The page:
Need a bit of guidance here,

I have tough yard and my contractors are going to pour concrete over some large boulders and filled in the remaining area with parts of other boulders (6in to 1 foot). They are planning on using rebar but not much else. I have read this is not optimal but they are pretty deep into the project now - thoughts? Should I ask them to use extra rebar? Adjust the concrete mix so it is more liquid? Wet the rocks jut in advance of the pour so the concrete binds better. Any help you can provide is genuinely appreciated, a bit outside my comfort zone here.

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  • I would want to fill the deeper areas because thickness variations will cause cracks no matter how much rebar is in there.
    – Ed Beal
    Jun 21 '20 at 7:41
  • Watch blancolirio's videos on the Oroville Dam reconstruction, for a subject lesson in how to lay concrete on irregular bedrock. Short answer: 6" at a time with an eye on the weather. Jun 21 '20 at 13:50
  • @EdBeal Ed, how do you explain thickened slabs for footings then? Not all slabs are a uniform thickness. When we add a footing in a slab we thicken the slab and add rebar.
    – Lee Sam
    Jun 21 '20 at 14:23
  • With a slab that varies from nothing to a foot thick rebar and welded wire may help but the ones I have seen were cracked and I was removing them.
    – Ed Beal
    Jun 21 '20 at 14:58
  • 1
    What is the slab being used for? If it's just an outside patio, some cracks might be annoying, but not a problem. If it'll be inside space, that's a totally different issue
    – FreeMan
    Jun 25 '20 at 13:28

A vibrator will get excellent penetration of regular concrete into the broken rock. Adding more water to concrete mix reduces the strength. I poured a car park addition to a drive way using broken concrete from a sidewalk . The concrete minimum thickness was 2 " or less . It was in fine shape 10 years later when I moved . Of course I doubt it would be strong enough for moving traffic.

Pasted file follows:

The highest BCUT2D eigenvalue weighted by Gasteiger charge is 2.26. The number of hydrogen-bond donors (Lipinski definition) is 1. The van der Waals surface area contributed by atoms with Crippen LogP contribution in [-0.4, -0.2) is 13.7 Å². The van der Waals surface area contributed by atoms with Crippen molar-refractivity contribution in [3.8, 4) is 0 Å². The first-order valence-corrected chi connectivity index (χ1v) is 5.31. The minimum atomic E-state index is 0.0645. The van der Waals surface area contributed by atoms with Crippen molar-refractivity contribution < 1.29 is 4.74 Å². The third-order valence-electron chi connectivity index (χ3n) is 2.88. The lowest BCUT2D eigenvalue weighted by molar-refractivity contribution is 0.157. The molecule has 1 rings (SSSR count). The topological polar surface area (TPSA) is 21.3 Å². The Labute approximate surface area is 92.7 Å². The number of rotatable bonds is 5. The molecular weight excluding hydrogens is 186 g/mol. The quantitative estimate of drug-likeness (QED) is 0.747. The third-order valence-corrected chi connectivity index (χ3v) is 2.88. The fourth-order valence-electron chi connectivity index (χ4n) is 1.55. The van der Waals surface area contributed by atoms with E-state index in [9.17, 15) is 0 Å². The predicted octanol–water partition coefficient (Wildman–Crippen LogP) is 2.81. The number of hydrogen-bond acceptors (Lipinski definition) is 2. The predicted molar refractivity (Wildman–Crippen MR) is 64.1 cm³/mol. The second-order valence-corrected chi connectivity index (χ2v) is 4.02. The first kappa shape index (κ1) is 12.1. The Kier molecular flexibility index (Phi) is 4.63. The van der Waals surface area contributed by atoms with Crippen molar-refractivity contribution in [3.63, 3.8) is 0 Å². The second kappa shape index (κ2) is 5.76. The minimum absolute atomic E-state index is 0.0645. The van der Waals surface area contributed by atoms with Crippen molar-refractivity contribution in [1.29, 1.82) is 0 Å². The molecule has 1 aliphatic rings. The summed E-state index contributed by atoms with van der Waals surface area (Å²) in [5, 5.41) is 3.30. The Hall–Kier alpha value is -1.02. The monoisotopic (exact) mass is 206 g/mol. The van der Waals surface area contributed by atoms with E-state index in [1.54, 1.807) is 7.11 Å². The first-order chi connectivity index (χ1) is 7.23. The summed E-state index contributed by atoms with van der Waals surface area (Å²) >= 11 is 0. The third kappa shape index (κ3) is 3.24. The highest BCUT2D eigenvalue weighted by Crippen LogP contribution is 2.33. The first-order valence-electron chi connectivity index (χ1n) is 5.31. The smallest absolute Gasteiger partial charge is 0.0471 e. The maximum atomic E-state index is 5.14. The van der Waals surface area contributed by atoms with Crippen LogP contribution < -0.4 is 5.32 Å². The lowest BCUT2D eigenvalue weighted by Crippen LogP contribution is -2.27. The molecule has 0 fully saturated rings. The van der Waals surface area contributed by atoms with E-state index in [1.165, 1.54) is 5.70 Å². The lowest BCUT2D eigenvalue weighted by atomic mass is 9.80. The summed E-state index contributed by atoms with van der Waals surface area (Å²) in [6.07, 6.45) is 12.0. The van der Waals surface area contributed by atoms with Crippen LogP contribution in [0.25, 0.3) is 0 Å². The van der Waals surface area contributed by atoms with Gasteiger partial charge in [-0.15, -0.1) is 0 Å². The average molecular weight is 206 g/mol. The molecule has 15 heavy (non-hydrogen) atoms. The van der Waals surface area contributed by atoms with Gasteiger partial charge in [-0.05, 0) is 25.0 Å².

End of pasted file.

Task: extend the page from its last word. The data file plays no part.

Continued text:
Concrete slabs crack when the thickness varies without rebar.

There is a recommended ratio of area of concrete to area of rebar. This is NOT structural steel, but rather a ratio of reinforcing steel to concrete and is often called “temperature steel” and is represented by the symbol Pe.

If the slab can vary from 6” deep to 12” deep, as you say, the deeper slab should have twice the reinforcement in BOTH directions.

Looking at the form work, it appears the slab could be as thin as 1”. If so, this is obviously a problem and will crack. There should be a minimum of 4” thick concrete and it should have rebar extending through this portion of the slab. (4” is minimum because you need 1 1/2” cover over and under the rebar.)

  • I agree that the thickness will be an issue, I would want to add fiberglass to the pour
    – Ed Beal
    Jun 21 '20 at 7:19
  • Thank Lee Sam, great eyes, yes that upper corner is too thin, I have that on mu list to bring up and will ensure it is 4in thick throughout. What I am really hopping for is some guidance on what to do to ensure a better outcome from what I have above - what should I use to filling the gaps between the big rocks they are using now as filler? Or should try negotiating they pull out all the big rocks and use another material altogether as the base (if so what would you suggest?), I feel like my contractor is giving me a bit of a run around so I am trying to be informed when I push back. Thanks Jun 21 '20 at 18:43
  • Big rocks are not a problem as long as there is uniform concrete coverage and adequate rebar for temperature fluctuations. If the big rocks protrude up above grade and if you have a few in a row, it will weaken the slab. We like things uniform, including the grade, thickness of the concrete, etc. If things vary we add reinforcement. Notify your contractor that the base needs to be uniform, thickness of concrete needs to be uniform or it will crack without additional rebar. Let them know you’re going to take pictures of the pour and measurements of everything.
    – Lee Sam
    Jun 21 '20 at 19:28

I've been removing some concrete this weekend that I poured years ago over rocks (but without the large boulders). I made the mix a bit more liquid and used a rebar to push the mix into all cracks/spaces by hand, rocks become aggregate. It was as strong as anything for domestic use. Don't build a nuclear bunker if it is only for a car park. BTW, what is this slab for?


For what its worth, my honest opinion is that it would have been better to add more rock in low spot mid left and jack hammer or chip/saw on the right and do the same for upper left corner. Potentially build up forms to higher grade if needed--looks like a porch or look out decking of sorts.

  • You should say why it's better. Bald assertion doesn't provide much to the community.
    – isherwood
    Dec 22 '20 at 19:12

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